Investing in our infrastructure also supports our greatest resource, our people. Although we deployed approximately 3,000 Coast Guard women and men to support response operations, many more Coast Guardsmen responded to help those that were displaced and distressed, when in fact they and their loved ones were also displaced. The Coast Guard estimates approximately 700 Coast Guard families’ homes have been damaged to the point where they will need to be relocated.
Preparedness is essential. No amount of response capacity and capability will be effective without a foundation of preparedness. Relationships between responders across all levels of government must be created, nurtured, and maintained before an actual event. It is too late to start building such relationships when a hurricane is barreling down on a coastal community. Advance planning and exercises, involving all potential responders, are a must for effective disaster response. Command and control constructs must be clarified, both in theory and in practice. Interoperability is critical and we must keep working to find the appropriate mechanisms that will optimize unity of effort.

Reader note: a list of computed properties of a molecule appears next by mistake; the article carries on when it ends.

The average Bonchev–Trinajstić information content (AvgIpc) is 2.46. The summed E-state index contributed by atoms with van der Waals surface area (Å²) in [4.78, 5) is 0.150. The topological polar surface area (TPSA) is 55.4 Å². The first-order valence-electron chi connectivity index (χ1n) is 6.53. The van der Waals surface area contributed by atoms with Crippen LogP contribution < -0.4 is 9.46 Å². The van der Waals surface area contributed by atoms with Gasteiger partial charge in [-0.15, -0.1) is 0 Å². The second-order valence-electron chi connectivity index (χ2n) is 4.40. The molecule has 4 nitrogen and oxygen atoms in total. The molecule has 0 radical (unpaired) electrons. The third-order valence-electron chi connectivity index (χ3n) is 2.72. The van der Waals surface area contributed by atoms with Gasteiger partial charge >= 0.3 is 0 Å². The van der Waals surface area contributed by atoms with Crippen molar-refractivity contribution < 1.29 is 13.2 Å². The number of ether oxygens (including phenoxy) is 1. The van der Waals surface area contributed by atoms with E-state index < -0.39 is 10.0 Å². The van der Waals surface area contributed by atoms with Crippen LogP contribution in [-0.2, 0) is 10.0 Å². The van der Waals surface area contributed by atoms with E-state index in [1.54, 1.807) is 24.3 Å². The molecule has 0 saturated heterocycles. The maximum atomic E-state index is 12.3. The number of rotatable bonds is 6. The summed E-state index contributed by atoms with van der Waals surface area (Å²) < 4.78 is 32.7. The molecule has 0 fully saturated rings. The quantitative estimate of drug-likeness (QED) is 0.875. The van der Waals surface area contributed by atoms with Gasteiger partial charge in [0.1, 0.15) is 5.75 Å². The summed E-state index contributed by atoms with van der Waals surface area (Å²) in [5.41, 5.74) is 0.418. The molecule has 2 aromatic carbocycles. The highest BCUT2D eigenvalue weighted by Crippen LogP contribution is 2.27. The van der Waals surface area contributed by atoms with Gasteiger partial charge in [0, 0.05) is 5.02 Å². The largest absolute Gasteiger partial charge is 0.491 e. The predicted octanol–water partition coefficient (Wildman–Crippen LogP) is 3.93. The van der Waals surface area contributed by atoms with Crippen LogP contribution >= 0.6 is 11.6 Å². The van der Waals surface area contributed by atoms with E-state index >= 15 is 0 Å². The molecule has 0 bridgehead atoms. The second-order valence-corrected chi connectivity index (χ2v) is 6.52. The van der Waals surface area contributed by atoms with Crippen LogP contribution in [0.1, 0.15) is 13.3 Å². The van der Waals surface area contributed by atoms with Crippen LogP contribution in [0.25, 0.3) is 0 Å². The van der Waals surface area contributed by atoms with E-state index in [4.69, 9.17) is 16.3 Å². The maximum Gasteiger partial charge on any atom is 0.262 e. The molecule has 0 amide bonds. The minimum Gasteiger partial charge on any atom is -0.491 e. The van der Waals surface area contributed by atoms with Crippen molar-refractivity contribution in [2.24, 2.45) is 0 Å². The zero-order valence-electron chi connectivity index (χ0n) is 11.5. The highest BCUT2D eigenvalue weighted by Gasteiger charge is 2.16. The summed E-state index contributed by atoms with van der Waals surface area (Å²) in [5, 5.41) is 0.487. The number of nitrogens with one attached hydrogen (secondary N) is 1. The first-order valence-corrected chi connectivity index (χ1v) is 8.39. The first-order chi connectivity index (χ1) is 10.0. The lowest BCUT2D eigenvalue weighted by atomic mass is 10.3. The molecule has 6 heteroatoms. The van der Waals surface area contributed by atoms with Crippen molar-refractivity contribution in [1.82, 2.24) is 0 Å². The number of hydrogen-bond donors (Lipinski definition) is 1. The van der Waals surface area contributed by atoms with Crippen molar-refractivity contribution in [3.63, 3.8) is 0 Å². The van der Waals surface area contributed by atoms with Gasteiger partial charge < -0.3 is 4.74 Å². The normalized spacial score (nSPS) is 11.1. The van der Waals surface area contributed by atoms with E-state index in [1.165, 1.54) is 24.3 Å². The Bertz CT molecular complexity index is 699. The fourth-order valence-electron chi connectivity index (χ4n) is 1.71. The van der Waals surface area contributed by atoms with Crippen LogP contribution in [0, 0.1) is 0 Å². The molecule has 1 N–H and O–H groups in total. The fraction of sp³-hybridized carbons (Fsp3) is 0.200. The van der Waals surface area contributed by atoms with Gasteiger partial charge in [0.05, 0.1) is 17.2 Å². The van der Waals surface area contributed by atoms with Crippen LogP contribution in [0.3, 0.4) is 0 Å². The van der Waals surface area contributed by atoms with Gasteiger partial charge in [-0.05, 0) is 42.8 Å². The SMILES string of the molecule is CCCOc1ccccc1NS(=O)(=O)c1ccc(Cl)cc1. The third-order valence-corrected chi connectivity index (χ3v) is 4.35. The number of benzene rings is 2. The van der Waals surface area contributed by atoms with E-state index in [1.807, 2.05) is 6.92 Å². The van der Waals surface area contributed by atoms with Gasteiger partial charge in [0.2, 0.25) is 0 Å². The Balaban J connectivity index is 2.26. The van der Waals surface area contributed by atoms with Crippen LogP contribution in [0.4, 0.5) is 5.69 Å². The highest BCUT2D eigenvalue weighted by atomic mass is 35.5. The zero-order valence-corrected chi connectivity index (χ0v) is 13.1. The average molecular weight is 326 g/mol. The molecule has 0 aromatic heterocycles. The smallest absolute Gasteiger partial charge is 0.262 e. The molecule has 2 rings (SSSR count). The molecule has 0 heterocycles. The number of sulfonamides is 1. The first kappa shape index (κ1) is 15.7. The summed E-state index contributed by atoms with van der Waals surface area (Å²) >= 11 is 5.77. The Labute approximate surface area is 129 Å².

The Coast Guard is well-positioned to respond to natural disasters due to its unique blend of authorities, capabilities, and capacity. Flexible, multi-mission forces and agile command and control systems provide the solid foundation from which we can respond to major catastrophes. When combined with broad authorities and extensive experience operating with diverse partners, the Coast Guard provides a vital service to our Nation.
Thank you for the opportunity to testify before you today and for your ongoing support for the men and women of the Coast Guard. I look forward to your questions.